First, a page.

# Understanding Electric Shock Box Circuit

I have just bought an Electric Shock Box Kit. I am trying to understand how the circuit works, so by doing reverse engineering I obtain the next circuit:

I don't understand how is generated the high voltage. As far as I know, transformers only work with AC voltages. The box uses 4 AA Batteries of 1.5 V each one, so I have 6V DC powering the circuit, I think this is where the TIP41CG power transistor comes, but I don't understand how to interpret it. Also, the manual only says "Transformer", but not what kind of transformer is .. How do I know that?

The transistor and the transformer are a blocking oscillator.

That is the source of the AC needed to generate high voltage through the transformer.

The signal it generates is a series of pulses. It isn't a nice, smooth signal like a sine wave. The transformer doesn't (much) care. It works with any varying voltage.

The transformer has to have a high ratio of turns (many times more turns on the secondary than on the primary.)

I wouldn't try to duplicate the circuit with just any random parts. It most likely wouldn't work, but if it did then you can't be certain that it won't deliver a lethal shock.

With the kit, you can sort of expect someone to have made an effort to ensure that it is reasonably safe.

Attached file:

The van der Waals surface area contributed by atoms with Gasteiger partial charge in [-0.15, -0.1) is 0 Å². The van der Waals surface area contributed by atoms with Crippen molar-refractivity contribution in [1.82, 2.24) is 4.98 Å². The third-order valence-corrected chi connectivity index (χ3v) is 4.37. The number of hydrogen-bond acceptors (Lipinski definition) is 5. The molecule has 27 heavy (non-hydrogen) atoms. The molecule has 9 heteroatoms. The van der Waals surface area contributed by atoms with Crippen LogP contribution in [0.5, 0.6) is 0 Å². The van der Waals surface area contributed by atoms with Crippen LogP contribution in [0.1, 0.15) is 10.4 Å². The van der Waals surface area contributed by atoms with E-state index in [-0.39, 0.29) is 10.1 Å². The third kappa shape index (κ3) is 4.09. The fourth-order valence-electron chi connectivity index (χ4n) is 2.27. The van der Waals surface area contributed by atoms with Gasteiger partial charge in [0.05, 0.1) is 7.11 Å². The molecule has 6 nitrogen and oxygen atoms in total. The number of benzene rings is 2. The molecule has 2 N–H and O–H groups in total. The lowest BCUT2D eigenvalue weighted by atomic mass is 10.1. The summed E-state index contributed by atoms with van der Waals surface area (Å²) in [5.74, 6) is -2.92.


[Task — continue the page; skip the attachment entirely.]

If you use whatever transformer you have in the junk box then you have no guarantees at all.

I don't know enough about it to tell you how to design one to be safe.

• try it with random parts some time, it usually works. – Jasen Sep 22 '19 at 9:31
• What is the frequency of the Series of Pulses? I don't understand how is that determined .. – DieDauphin Sep 22 '19 at 15:17
• @Delfin: Oops. Just saw your comment. The frequency is determined by the inductance of the transformer. – JRE Sep 23 '19 at 13:18
• Well .. I have just measured the Inductances and this is the result: The primary inductances are: 146 mH and 766 mH and the secondary inductance is 32 H .. now .. How do I compute the frequency? – DieDauphin Oct 8 '19 at 8:43
• I've seen a shock box that had no transistor ... all it had was the battery, transformer and a simple switch that was made from a thin spring ... the spring would vibrate when the box was handled ... the vibrating spring would make/break contact seneral times, which would cause a shock to be delivered whenever the contact was broken – jsotola Oct 13 '19 at 21:22

Lets redraw your circuit as shown, simply to emphasize the DOTS often used in understanding transformers. Dots indicate "the polarity is the same", and you use only one dot per winding.

If we think of the primary (left side of transformer) as built of two winding that happen to have a center-tap, those two windings having been wound with a continuous direction around the core, then we are guaranteed to have the DOTS as I drew them.

The DOTS guarantee the base will be given MORE voltage, when the collector moves toward Ground.

Since the base is DC_biased at +6 volts, the transistor is ON. As the current builds up, the collector voltage drops toward zero, and the base voltage rises above +6 volts toward +12 volts, increasing the base current and also increasing the collector current.

What will turn this OFF? to cause the "blocking"?

simulate this circuit – Schematic created using CircuitLab

• What is the frequency of the Series of Pulses? – DieDauphin Sep 23 '19 at 7:24